When we printed at Best quality, the print time ballooned to over 18 minutes. The print quality was better, easily good enough to use in documents you're going to present to a customer. The text was blacker and photos were a little more vivid. We could still see some banding in large blocks of color, though it was barely noticeable. And the ink was still wet and vulnerable to smudging. For all but the highest-priority print jobs, Best quality is not enough better to warrant the extra time and ink.
As a photo printer, the 4315 is just okay. Print quality was good when we printed in Best mode on 4x6-inch HP Premium Photo Paper sharp, with reasonably good color fidelity. But it took two minutes and 35 seconds to print one image (the best dedicated portable photo printers print about three times faster) and the prints come out with ink still wet.
We don't fax much, but we're generally impressed with this machine's fax capabilities. Sending a fax is easy, using either the HP Solution Center utility or the controls on the device. If you use the Solution Center, you can review a fax before sending. The 4315 scans the pages in the automatic document feeder, then shows you on the PC screen what the fax will look like.
The 4315 is just as slow at sending as any dedicated fax machine, but no slower. The specs claim it takes three seconds to send each typical letter-size page in a text document. In our tests, it took considerably longer.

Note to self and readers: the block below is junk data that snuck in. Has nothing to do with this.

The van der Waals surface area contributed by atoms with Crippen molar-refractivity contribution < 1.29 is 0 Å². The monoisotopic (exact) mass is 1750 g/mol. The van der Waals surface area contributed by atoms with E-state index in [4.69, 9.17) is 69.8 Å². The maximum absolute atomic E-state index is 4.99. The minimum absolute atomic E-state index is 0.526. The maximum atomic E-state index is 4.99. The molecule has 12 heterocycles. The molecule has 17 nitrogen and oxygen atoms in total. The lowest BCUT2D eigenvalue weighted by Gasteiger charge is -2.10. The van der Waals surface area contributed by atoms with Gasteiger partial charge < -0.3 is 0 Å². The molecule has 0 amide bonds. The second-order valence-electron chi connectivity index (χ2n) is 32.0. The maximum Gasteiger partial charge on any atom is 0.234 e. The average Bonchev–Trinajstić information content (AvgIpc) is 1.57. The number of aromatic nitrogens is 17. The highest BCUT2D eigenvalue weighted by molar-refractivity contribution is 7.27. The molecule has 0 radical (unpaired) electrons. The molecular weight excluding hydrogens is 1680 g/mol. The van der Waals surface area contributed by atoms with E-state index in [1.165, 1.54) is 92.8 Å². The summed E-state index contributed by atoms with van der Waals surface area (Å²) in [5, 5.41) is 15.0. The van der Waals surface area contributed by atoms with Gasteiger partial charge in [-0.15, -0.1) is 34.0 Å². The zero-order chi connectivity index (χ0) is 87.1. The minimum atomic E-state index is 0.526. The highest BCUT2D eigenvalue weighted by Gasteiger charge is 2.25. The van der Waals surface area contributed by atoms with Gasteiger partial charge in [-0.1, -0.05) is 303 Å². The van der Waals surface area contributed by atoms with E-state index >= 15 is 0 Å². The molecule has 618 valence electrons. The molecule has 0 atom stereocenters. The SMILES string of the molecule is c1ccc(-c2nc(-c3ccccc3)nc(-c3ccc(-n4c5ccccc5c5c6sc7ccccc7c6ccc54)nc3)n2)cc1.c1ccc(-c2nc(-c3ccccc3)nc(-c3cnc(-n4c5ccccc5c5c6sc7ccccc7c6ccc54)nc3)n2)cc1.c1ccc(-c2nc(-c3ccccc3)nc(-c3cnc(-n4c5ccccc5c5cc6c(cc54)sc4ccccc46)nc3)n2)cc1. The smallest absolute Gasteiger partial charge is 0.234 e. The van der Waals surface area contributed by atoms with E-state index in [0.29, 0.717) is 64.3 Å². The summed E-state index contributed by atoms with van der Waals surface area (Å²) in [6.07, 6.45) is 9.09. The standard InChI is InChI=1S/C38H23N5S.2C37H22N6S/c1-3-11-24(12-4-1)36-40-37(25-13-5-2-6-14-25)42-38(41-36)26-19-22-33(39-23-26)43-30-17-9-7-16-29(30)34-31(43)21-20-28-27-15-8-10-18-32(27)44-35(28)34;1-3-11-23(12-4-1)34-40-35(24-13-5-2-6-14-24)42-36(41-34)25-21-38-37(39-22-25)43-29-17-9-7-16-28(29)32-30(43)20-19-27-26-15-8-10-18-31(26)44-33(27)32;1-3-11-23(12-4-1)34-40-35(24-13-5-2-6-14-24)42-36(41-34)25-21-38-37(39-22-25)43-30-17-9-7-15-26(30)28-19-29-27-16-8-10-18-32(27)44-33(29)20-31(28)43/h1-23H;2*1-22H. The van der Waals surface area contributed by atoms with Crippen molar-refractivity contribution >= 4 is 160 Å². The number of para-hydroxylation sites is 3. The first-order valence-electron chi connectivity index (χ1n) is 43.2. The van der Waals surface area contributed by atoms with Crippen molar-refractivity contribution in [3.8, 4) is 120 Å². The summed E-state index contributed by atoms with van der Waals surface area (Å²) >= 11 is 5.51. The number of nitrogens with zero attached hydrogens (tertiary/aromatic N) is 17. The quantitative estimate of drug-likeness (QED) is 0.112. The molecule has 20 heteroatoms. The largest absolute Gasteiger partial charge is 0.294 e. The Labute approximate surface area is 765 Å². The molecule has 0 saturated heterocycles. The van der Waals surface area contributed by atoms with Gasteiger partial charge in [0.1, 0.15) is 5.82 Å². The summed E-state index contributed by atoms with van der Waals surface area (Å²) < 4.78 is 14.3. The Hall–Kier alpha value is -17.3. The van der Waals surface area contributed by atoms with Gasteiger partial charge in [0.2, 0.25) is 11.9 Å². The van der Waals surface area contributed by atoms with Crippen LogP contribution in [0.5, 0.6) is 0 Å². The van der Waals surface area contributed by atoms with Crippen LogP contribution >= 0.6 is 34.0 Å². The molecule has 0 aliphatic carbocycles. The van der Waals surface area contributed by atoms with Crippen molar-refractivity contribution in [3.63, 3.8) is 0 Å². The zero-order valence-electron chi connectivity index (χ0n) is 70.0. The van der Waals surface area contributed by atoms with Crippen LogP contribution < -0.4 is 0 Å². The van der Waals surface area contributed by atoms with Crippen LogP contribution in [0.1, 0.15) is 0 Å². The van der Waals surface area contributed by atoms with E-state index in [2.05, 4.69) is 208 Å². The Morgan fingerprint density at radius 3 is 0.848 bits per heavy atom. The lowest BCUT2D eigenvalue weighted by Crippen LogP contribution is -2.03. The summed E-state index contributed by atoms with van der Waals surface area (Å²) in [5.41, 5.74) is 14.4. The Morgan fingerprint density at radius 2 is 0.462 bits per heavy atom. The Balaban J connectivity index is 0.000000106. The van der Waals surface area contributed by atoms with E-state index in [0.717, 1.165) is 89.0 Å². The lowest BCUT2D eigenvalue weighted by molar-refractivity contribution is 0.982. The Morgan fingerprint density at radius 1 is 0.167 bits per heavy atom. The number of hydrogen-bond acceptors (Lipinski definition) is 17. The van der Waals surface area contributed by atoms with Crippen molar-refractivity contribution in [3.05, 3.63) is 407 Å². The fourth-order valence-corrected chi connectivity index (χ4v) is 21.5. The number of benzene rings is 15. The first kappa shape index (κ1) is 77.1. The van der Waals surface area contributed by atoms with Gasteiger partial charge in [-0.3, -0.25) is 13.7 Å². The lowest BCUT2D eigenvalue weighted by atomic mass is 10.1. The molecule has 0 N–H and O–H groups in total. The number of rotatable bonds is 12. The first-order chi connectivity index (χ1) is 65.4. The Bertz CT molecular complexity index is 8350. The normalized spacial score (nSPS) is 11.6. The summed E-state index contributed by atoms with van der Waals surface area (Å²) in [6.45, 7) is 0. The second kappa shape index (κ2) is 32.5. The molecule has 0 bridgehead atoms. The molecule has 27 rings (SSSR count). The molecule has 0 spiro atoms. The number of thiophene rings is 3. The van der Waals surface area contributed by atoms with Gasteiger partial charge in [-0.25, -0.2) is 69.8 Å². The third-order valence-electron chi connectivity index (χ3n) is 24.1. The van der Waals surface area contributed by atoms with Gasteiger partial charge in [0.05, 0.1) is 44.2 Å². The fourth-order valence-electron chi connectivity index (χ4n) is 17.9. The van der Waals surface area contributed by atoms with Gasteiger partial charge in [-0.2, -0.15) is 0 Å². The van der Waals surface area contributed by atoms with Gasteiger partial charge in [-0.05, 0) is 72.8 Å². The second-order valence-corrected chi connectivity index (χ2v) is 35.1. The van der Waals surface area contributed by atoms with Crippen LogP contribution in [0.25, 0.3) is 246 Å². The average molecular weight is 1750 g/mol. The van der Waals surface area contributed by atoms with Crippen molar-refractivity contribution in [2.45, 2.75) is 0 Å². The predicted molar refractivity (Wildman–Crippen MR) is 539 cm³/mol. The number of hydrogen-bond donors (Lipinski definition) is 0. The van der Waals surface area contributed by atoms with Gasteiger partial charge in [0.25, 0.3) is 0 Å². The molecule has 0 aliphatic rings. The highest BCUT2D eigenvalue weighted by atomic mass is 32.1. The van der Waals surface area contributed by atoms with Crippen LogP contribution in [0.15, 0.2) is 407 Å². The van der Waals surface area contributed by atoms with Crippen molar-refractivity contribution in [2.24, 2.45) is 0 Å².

Our other complaint is that you can't fax a document from your computer. Since you can store received faxes on the device, send documents from a PC for printing and fax from the device, why can't you put it all together and fax a document from your PC?
The 4315's document scanning functions are also impressively slick. You can tell the unit to scan and optical character read (OCR) a document with a single command and store it as a text or rich-text document.
It took 40 seconds to scan a single text page using default settings and another 10 to OCR. With a clean original printed on the 4315, the OCR accuracy was virtually perfect. As a photo scanner, the product is considerably less impressive, but the output quality is probably adequate for small images to be incorporated in documents or for use on a Web site.
The OfficeJet 4315 offers excellent value, but don't get this one if you do a lot of printing and, in particular, a lot of photo printing. Otherwise, it's a good bet for any small business or home office.
Based in London, Canada, Gerry Blackwell has been writing about information technology and telecommunications for a variety of print and online publications since the 1980s. Just for fun, he also authors features and columns on digital photography for Here's How, a spiffy Canadian consumer technology magazine.